Hurricane Michael, a potentially catastrophic Category 4 storm, churned toward the Florida Panhandle on Wednesday morning as the state and its neighbors to the north braced for the impact.
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Florida Gov. Rick Scott said it is the worst storm the Panhandle has seen in a century. No hurricane of Category 4 strength has ever hit that area before.
Here is what to expect and when
— As of 11 a.m., Michael was 60 miles south to southwest of Panama City, Florida.
— With powerful winds of 145 mph, the storm was moving north at 14 mph.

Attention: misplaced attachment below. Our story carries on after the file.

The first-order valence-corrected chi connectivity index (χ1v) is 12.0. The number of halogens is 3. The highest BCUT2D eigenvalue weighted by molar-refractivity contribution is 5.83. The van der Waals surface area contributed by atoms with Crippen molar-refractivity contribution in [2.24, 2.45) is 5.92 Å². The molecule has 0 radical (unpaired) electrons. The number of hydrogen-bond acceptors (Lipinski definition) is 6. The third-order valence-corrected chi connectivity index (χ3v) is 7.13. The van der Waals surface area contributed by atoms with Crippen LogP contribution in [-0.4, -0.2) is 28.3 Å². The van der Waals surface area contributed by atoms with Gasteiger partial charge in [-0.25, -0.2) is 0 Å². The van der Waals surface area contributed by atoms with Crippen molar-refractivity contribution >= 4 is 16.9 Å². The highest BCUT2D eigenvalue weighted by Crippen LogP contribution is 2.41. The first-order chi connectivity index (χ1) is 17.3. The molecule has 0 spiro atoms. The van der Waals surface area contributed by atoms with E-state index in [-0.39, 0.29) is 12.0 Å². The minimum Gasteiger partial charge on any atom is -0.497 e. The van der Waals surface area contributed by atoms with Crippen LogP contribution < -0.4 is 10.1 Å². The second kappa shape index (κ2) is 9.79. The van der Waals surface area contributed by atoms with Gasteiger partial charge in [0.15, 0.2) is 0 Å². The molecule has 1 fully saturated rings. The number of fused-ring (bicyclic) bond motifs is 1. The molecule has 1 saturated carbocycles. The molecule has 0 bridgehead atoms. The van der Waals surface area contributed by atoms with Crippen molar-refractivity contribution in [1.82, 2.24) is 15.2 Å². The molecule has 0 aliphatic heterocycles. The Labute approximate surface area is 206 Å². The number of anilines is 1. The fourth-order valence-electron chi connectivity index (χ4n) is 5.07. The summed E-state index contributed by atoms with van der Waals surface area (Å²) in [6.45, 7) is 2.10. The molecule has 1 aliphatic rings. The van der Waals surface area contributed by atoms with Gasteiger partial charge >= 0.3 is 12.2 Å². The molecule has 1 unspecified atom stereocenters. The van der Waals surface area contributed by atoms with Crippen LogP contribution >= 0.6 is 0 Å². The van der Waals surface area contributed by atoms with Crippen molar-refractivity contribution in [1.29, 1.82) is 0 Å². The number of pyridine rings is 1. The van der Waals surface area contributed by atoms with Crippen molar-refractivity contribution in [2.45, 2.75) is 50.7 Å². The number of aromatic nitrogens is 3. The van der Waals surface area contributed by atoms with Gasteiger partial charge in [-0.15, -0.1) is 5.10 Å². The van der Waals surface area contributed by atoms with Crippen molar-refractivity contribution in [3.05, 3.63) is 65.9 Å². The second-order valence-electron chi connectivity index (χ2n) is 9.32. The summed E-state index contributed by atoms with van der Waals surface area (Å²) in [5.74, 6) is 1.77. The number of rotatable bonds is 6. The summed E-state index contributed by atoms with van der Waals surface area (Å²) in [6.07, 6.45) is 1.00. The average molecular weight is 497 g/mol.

— Water levels are quickly rising and winds are increasing along the Florida Panhandle.
— Life-threatening storm surge of up to 14 feet high, hurricane-force winds and heavy rainfall are all imminent.
— Storm surge of 4.5 feet was already reported in Apalachicola, Florida, Wednesday — the fourth highest stage on record there.
— Landfall is expected around 1 p.m. Wednesday near Panama City or Mexico Beach, with 145 mph winds. (A Category 5 hurricane is over 156 mph, which Michael is not likely to reach.)
Thursday and after:
— Scott has warned of major flooding. Rainfall may reach 12 inches in Florida.
— Michael is forecast to move quickly through Georgia and into the Carolinas on Thursday. The Carolinas could see around 6 inches of rain.